Robert Potter’s 42nd birthday wasn’t very merry. The one-time secretary of the Texas Navy turned that age on March 2, 1842, but was shot to death and disappeared beneath the waters of Caddo Lake.
Ringleader of the ruffians who killed Potter was William Pinckney Rose, a War of 1812 veteran who fought at New Orleans with Andy Jackson.
Rose, a former Mississippi state legislator, moved to East Texas in 1839. Shortly thereafter the Regulator-Moderator War broke out across East Texas. Rose became a leader of the Regulator gang as dozens of East Texans died in the conflict.
A native of North Carolina, Robert Potter had fought in the 1835-1836 Texas War for Independence. He was a signer of the Texas Declaration of Independence and participated in the Battle of San Jacinto. He later was appointed secretary of the tiny Republic of Texas Navy.
Potter married Harriet Ames in 1836. The couple had two children and built a house at Potter’s Point on Caddo Lake. He was elected to the Texas Congress, then became a leader of the Moderator faction that was battling Rose’s Regulators in the Piney Woods.
How do I put this delicately: Rose and Potter hated each other. These were two men with fiery tempers and large egos.
On March 1, 1842, Rose and a group of Regulators sneaked up on Potter’s Caddo Lake home with the intent to arrest Potter. Potter heard them coming and successfully hid under a pile of brush.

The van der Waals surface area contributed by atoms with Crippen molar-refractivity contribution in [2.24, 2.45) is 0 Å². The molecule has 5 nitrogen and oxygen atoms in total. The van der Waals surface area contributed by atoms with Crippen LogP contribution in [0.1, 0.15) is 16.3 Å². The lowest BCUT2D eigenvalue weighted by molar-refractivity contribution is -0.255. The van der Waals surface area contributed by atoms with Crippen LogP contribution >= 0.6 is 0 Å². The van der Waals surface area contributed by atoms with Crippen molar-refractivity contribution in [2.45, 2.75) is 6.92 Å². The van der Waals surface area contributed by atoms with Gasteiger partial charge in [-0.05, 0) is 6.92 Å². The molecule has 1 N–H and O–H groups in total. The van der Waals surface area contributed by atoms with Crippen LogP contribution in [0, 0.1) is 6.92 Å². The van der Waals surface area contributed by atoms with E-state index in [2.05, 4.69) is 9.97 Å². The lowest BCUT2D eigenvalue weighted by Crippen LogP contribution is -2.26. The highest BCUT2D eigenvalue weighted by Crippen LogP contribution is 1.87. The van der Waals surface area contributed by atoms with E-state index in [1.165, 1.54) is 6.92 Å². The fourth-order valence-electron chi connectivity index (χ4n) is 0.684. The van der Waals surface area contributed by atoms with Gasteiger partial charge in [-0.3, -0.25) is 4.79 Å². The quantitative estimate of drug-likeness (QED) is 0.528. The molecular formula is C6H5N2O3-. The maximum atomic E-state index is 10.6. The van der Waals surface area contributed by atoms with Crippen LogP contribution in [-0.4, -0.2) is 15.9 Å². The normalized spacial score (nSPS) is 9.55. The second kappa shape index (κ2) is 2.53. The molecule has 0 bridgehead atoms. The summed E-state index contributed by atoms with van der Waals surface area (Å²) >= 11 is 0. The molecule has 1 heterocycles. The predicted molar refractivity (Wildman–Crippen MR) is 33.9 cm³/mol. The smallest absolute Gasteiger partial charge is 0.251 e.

That very night, Rose and his Regulator cohorts turned the tables on Potter. A number of Regulators made their way back to Potter’s cabin.
The next morning Potter found himself surrounded. It was March 2: Texas Independence Day and Potter’s birthday. Harriet reportedly wanted her husband to fight it out from their home. However, Potter feared that the family was in harm’s way and he decided to make a mad dash for nearby Caddo Lake.
One contemporary newspaper reported that Potter “sprang from his couch, seized his gun, and, in his night clothes, rushed from the house. For about two hundred yards his speed seemed to defy his pursuers. Unfortunately, Robert Potter “got entangled in a thicket and he was captured.
“Rose told him he might run … Potter started at the word of command, and before a gun was fired he had reached the lake. His first impulse was to jump in the water and dive for it, which he did.”
However, Rose and his companions reached the bank and stood with weapons poised, waiting for Potter to surface. When he did, several shots rang out and Rose again sank under the water.
Harriet found her husband floating in the lake two days later, on March 4. She buried him at Potter’s Point.
The grieving widow then brought murder charges against Rose and nine other Regulators. They were arrested but charges were dismissed “for lack of evidence.”
William Pinckney Rose died in January 1850. He lies under one of the tallest monuments in Harrison County’s historic Scottsville Cemetery.
Harriet remarried at Caddo Lake, wrote an autobiography and eventually moved to New Orleans. She died in Louisiana in 1902.
In 1928 Robert Potter’s remains were moved to Austin and reburied in the State Cemetery. Potter County (Amarillo) in the Texas Panhandle is named in honor of the martyred Moderator.